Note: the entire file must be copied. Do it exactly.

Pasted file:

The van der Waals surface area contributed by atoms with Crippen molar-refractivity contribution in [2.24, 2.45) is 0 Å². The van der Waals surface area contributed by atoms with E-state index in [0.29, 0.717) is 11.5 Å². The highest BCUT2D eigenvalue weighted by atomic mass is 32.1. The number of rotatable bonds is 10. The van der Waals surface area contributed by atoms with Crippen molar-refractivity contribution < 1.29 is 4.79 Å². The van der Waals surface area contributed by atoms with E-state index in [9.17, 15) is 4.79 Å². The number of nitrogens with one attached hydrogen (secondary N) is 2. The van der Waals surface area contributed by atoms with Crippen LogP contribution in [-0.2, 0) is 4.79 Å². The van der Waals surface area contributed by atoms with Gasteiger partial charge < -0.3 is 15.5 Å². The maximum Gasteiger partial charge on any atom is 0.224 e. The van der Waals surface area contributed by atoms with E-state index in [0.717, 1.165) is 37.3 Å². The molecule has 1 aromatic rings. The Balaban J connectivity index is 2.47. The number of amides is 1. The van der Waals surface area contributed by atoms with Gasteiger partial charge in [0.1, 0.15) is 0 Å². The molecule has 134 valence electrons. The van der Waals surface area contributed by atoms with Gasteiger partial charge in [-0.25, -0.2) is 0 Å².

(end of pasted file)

The van der Waals surface area contributed by atoms with Crippen molar-refractivity contribution in [2.24, 2.45) is 0 Å². The van der Waals surface area contributed by atoms with E-state index in [0.29, 0.717) is 11.5 Å². The highest BCUT2D eigenvalue weighted by atomic mass is 32.1. The number of rotatable bonds is 10. The van der Waals surface area contributed by atoms with Crippen molar-refractivity contribution < 1.29 is 4.79 Å². The van der Waals surface area contributed by atoms with E-state index in [9.17, 15) is 4.79 Å². The number of nitrogens with one attached hydrogen (secondary N) is 2. The van der Waals surface area contributed by atoms with Crippen LogP contribution in [-0.2, 0) is 4.79 Å². The van der Waals surface area contributed by atoms with Gasteiger partial charge < -0.3 is 15.5 Å². The maximum Gasteiger partial charge on any atom is 0.224 e. The van der Waals surface area contributed by atoms with E-state index in [0.717, 1.165) is 37.3 Å². The molecule has 1 aromatic rings. The Balaban J connectivity index is 2.47. The number of amides is 1. The van der Waals surface area contributed by atoms with Gasteiger partial charge in [0.1, 0.15) is 0 Å². The molecule has 134 valence electrons. The van der Waals surface area contributed by atoms with Gasteiger partial charge in [-0.25, -0.2) is 0 Å².